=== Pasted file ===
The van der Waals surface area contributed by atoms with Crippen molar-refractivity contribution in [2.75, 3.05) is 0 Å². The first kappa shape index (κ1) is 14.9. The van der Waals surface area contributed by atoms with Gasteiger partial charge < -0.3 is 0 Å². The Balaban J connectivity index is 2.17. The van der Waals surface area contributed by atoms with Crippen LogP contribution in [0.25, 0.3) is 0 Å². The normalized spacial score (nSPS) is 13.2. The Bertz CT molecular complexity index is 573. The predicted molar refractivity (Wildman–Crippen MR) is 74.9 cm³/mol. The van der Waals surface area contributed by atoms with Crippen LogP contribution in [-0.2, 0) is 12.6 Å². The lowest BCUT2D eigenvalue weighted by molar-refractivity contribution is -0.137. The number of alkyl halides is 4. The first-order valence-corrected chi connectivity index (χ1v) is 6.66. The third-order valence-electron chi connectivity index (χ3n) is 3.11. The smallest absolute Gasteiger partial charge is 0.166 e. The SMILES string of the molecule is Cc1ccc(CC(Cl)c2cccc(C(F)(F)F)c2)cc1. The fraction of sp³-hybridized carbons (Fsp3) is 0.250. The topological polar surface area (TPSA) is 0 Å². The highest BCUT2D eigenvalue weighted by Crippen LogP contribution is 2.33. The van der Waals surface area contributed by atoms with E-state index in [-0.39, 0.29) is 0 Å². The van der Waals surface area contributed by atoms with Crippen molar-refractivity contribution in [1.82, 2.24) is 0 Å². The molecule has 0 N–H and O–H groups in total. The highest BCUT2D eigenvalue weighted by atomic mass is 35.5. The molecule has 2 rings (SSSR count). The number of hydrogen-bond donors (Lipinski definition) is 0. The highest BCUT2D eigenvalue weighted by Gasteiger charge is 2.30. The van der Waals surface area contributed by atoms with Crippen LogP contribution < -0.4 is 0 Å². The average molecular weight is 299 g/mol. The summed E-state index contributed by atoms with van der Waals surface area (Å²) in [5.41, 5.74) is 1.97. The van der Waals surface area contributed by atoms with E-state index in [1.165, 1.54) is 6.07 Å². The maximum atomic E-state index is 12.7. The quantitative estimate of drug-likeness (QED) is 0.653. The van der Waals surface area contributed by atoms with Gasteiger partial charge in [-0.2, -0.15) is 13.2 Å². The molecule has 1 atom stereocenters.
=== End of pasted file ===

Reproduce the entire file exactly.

The van der Waals surface area contributed by atoms with Crippen molar-refractivity contribution in [2.75, 3.05) is 0 Å². The first kappa shape index (κ1) is 14.9. The van der Waals surface area contributed by atoms with Gasteiger partial charge < -0.3 is 0 Å². The Balaban J connectivity index is 2.17. The van der Waals surface area contributed by atoms with Crippen LogP contribution in [0.25, 0.3) is 0 Å². The normalized spacial score (nSPS) is 13.2. The Bertz CT molecular complexity index is 573. The predicted molar refractivity (Wildman–Crippen MR) is 74.9 cm³/mol. The van der Waals surface area contributed by atoms with Crippen LogP contribution in [-0.2, 0) is 12.6 Å². The lowest BCUT2D eigenvalue weighted by molar-refractivity contribution is -0.137. The number of alkyl halides is 4. The first-order valence-corrected chi connectivity index (χ1v) is 6.66. The third-order valence-electron chi connectivity index (χ3n) is 3.11. The smallest absolute Gasteiger partial charge is 0.166 e. The SMILES string of the molecule is Cc1ccc(CC(Cl)c2cccc(C(F)(F)F)c2)cc1. The fraction of sp³-hybridized carbons (Fsp3) is 0.250. The topological polar surface area (TPSA) is 0 Å². The highest BCUT2D eigenvalue weighted by Crippen LogP contribution is 2.33. The van der Waals surface area contributed by atoms with E-state index in [-0.39, 0.29) is 0 Å². The van der Waals surface area contributed by atoms with Crippen molar-refractivity contribution in [1.82, 2.24) is 0 Å². The molecule has 0 N–H and O–H groups in total. The highest BCUT2D eigenvalue weighted by atomic mass is 35.5. The molecule has 2 rings (SSSR count). The number of hydrogen-bond donors (Lipinski definition) is 0. The highest BCUT2D eigenvalue weighted by Gasteiger charge is 2.30. The van der Waals surface area contributed by atoms with Crippen LogP contribution < -0.4 is 0 Å². The average molecular weight is 299 g/mol. The summed E-state index contributed by atoms with van der Waals surface area (Å²) in [5.41, 5.74) is 1.97. The van der Waals surface area contributed by atoms with E-state index in [1.165, 1.54) is 6.07 Å². The maximum atomic E-state index is 12.7. The quantitative estimate of drug-likeness (QED) is 0.653. The van der Waals surface area contributed by atoms with Gasteiger partial charge in [-0.2, -0.15) is 13.2 Å². The molecule has 1 atom stereocenters.